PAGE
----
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Archive for November, 2017

Rhythm culture in South America

Much of South America’s music has been heavily influenced by the strong beats popular in music from African tribes. This music was brought over when the African slaves arrived on American shores. However, there was also a strong Hispanic presence, which also had huge influences resulting in the music created becoming rather diverse and somewhat unique.

Afro-Brazilian Music

Maracatu is a style of music played primarily during Carnival time but also only in certain regions such as Recife. The music is there as a backdrop to the parades that are taking place and evolved from being played at ceremonies such as the tribal kings in regions of Africa. The music is played on large drums, shakers and also huge bells to create the sounds. During the performances, females play a predominant role and even dress as men for parts of it. As a whole, the image created is harking back to their African ancestors and as such all participants perform wearing blackface makeup.

Afro-Cuban music

Like Brazil, Cuba’s music is wide and varied. Similarly, a large part of the process is in the performance and dance that surrounds it. A large part of Cuban music is made up of their African heritage. In fact, a lot of African music is considered to be sacred and follow a number of traditions. Much of this is evident in the chants and dances that are still used to this day. Clave is a common rhythm pattern often used in this type of music. In fact, it is a basis for many other Cuban styles such as rumba, mambo, and salsa. It’s a five-stroke pattern that is the main heart of most Afro-Cuban music. Believed to have originated in sub-Saharan Africa, it has the same function here as it did there, to keep the music together.

Haiti too has seen a lot of influence from this type of music. A lot of the Haitian Voodoo drumming takes strong influences from this style, harking back to the emotive and complex relationships that music had on African tribes prior to their upheaval.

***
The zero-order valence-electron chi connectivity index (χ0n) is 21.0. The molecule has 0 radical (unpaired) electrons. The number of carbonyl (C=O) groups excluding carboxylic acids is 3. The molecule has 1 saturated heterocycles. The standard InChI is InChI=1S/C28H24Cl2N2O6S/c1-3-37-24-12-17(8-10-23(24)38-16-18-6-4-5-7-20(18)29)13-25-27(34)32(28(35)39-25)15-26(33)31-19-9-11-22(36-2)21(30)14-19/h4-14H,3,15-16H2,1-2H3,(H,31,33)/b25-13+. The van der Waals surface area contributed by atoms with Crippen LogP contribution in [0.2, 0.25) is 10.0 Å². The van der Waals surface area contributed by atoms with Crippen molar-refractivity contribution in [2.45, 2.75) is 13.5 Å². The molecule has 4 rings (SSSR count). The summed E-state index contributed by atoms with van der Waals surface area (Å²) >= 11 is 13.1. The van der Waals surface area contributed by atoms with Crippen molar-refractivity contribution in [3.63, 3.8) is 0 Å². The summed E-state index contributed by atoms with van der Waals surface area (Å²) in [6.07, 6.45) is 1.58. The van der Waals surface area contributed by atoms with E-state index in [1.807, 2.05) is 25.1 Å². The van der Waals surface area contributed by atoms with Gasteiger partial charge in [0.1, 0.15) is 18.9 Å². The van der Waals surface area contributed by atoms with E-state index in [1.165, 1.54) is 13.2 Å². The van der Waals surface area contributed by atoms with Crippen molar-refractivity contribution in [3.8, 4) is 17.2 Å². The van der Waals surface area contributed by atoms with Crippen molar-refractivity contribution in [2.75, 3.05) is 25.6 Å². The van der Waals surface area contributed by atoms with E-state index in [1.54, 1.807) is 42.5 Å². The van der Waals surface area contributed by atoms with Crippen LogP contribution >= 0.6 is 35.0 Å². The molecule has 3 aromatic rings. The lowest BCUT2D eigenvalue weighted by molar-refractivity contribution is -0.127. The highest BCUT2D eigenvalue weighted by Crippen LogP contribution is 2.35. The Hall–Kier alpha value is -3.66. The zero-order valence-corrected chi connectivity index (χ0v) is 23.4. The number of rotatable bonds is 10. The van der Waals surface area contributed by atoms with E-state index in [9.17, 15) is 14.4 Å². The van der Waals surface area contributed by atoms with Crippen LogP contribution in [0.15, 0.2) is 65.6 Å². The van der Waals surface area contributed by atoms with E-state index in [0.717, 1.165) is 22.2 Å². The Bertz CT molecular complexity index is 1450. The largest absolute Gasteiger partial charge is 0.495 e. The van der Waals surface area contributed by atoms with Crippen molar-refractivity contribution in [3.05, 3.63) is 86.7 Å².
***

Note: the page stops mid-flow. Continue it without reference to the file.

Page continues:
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West African Drum Circles

Sub-Saharan African music is often recognizable from its strong beats and intense rhythms. So strong are these rhythms that they have spread widely across the globe, particularly to the Americas. Notable examples are the samba and other Afro-Brazilian rhythms and music such as maracatu and coco. Other areas of music that have seen a strong influence from West Africa are reggae, soul and jazz.

The drum has long been a popular instrument throughout the entire continent of Africa. Whilst there isn’t actually a word for rhythm in many African languages, the principle is an ingrained one. In fact, their belief is that rhythm is part of life and, as such, has an interdependent relationship with people. Beats represent complicated moments or emotions, and, as such, these compositions help to strengthen resolve. This is buried so deep in the culture that even the children grow up with games revolving around the creation of rhythms.

Commonly found in West African music are cross-beats and fast-paced upbeat sounds. The drum is considered to beat as a sign of life, and is synonymous with a heartbeat in the culture. Most are simple affairs; perhaps a skin stretched over a frame, and created using a number of different items. It should be noted that different areas of Africa create different drums with varying sounds to them.

The drum circles of West Africa are in fact rather complex, and contain a wide variety of key patterns that denote different expressions, and influence moves that the dancers will make.

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